All three in unison: “Hell yes!”

Me: “Ok then, this question is for the WWI soldier : Why were so many people unprepared for          the outbreak of war in 1914? “

Adrian: “The name's Adrian, 'ol chap. Well, let me think about this one...People were very surprised at the speed in which everything got out of hand. The Serbians, Russians, and Austria-          Hungary were all basically fighting over territory in the Balkans. In June of 1914, Archduke Franz Ferdinand of Austria and his wife were assassinated by Serbian terrorists. Austria-          Hungary was pissed and wanted justice! They had a feeling that it was not just rogue terrorists, but also the Serbian government. So the Austrians typed of a list of demands which included an investigation into the assassination of Franz Ferdinand (FirstWorldWar.com). The Serbians had Russia to back them up, so they basically threw the demands back into Austria-Hungary's face. This causes Austria-Hungary to declare war on Serbia. Russia declares war on Austria.          Germany declares war on Russia, France, and Belgium. Once Germany attacks Belgium, Britain declares war on Germany. Within about a week's time there is a seven-way war going on. After this starts, there is no going back. More allies get involved on each side, and pretty          soon it is known as a World War. The treaties in Europe caused countries to jump to the aid of each side very quickly. The swiftness of the escalation of war made caught many people off-          guard (FirstWorldWar.com).”

Me :  “That sounds like a  pretty good to me. Let me ask you another question: Why did so many people expect a short war in 1914? And why wasn't it short?”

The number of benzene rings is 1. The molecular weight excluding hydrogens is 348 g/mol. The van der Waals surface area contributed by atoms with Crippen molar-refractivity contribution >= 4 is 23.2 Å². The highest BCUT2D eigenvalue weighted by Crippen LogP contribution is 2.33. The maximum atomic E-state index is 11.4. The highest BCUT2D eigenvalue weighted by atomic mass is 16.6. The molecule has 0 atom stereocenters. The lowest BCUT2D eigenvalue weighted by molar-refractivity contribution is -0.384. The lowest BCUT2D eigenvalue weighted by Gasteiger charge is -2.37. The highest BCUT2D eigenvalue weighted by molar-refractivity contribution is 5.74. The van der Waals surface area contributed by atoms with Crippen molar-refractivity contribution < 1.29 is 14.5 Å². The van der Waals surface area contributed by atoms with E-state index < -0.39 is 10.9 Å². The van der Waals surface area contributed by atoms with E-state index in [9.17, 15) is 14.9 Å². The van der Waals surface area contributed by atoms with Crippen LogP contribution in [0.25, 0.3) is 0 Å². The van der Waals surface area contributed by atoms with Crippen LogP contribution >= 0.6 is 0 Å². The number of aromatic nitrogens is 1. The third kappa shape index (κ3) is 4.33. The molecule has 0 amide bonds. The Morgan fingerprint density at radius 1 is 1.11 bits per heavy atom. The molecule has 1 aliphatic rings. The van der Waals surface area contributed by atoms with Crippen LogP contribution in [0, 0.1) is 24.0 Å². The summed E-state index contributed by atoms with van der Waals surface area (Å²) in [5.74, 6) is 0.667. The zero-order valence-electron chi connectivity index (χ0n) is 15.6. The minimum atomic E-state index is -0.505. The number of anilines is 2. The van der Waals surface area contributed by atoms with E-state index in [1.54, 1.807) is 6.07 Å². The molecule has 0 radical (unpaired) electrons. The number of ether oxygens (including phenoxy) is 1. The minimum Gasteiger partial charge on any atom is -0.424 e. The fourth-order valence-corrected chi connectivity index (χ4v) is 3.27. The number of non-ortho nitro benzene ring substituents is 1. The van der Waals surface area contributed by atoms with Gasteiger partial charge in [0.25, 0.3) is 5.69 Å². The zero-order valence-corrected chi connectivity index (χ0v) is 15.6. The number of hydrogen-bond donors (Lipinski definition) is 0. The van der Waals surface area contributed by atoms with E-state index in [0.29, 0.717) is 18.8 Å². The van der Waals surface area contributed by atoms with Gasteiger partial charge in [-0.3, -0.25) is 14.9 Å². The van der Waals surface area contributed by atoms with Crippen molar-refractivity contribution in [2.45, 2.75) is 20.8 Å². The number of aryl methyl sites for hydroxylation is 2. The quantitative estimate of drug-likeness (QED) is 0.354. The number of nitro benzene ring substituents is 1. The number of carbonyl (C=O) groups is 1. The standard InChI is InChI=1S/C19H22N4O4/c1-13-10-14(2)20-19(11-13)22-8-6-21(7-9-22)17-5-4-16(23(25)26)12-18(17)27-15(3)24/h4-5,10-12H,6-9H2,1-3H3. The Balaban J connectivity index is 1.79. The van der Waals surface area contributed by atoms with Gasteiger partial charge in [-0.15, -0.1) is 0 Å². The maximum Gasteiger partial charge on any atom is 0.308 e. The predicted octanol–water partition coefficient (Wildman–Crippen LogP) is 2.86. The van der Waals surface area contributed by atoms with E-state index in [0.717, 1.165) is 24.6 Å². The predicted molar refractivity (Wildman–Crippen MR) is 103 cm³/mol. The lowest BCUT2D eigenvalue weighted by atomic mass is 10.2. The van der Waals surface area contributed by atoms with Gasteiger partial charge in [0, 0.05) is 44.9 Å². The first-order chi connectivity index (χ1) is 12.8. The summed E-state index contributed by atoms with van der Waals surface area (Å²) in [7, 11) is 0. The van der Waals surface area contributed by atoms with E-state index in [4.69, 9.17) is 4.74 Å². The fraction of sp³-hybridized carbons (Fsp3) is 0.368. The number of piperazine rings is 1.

Adrian :  “Well... Each side underestimated the other, and thus assumed the war was was going to be 'over by Christmas'. This was all fine and dandy until the Germans had a plan to counter an          attack by Russia and France, called the Schlieffen plan (1914-1918.net). The Germans put the          plan into action, and it failed horribly. While retreating, they decided to hold some ground          and dig trenches. This was the beginning of          trench warfare          and the reason why the war lasted so          long. The opposing sides were at a stalemate (FirstWorldWar.com).”

Me : “Thank you very much Adrian, I'll come back to you in a minute. I would like to ask Dr. _________          my next question: Why was there so much initial enthusiasm for the war?”

Dr. _________ :  “I really should just make you look this up. Although I am already here, so I may as well just help you! Why was there so much enthusiasm for the war? Well people during that time idolized the war. They thought of it as: quickly punish the enemy, take over their capital,          and then come home for a parade. Each side had very high hopes for themselves, especially when strategic government propaganda was published to increase public approval. The people          wanted to do anything they could to help make this war happen, and to make it end quickly. But like Adrian said, a stalemate occurred and everyone's hope for a short war went down the          drain.(FirstWorldWar.com)”

Me :  “Next question for Adrian, Describe the training needed by soldiers to fight this new style warfare”